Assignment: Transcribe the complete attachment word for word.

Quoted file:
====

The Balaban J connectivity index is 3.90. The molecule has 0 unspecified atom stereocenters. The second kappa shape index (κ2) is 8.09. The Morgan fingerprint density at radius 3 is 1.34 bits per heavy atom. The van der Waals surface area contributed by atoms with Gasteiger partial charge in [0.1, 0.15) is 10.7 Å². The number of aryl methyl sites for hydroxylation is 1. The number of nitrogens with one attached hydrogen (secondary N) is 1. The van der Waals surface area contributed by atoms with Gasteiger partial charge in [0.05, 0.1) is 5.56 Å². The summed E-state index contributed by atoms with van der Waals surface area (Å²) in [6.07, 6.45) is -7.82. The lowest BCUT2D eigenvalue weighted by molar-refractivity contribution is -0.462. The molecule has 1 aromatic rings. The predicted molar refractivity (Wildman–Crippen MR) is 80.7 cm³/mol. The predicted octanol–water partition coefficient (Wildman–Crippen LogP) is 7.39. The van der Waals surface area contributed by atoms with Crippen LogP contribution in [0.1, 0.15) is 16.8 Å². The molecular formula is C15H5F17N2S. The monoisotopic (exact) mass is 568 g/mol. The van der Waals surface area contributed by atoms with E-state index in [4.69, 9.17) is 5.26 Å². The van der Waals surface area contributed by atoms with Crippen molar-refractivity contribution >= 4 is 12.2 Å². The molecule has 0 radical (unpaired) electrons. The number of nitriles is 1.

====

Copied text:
The Balaban J connectivity index is 3.90. The molecule has 0 unspecified atom stereocenters. The second kappa shape index (κ2) is 8.09. The Morgan fingerprint density at radius 3 is 1.34 bits per heavy atom. The van der Waals surface area contributed by atoms with Gasteiger partial charge in [0.1, 0.15) is 10.7 Å². The number of aryl methyl sites for hydroxylation is 1. The number of nitrogens with one attached hydrogen (secondary N) is 1. The van der Waals surface area contributed by atoms with Gasteiger partial charge in [0.05, 0.1) is 5.56 Å². The summed E-state index contributed by atoms with van der Waals surface area (Å²) in [6.07, 6.45) is -7.82. The lowest BCUT2D eigenvalue weighted by molar-refractivity contribution is -0.462. The molecule has 1 aromatic rings. The predicted molar refractivity (Wildman–Crippen MR) is 80.7 cm³/mol. The predicted octanol–water partition coefficient (Wildman–Crippen LogP) is 7.39. The van der Waals surface area contributed by atoms with Crippen LogP contribution in [0.1, 0.15) is 16.8 Å². The molecular formula is C15H5F17N2S. The monoisotopic (exact) mass is 568 g/mol. The van der Waals surface area contributed by atoms with E-state index in [4.69, 9.17) is 5.26 Å². The van der Waals surface area contributed by atoms with Crippen molar-refractivity contribution >= 4 is 12.2 Å². The molecule has 0 radical (unpaired) electrons. The number of nitriles is 1.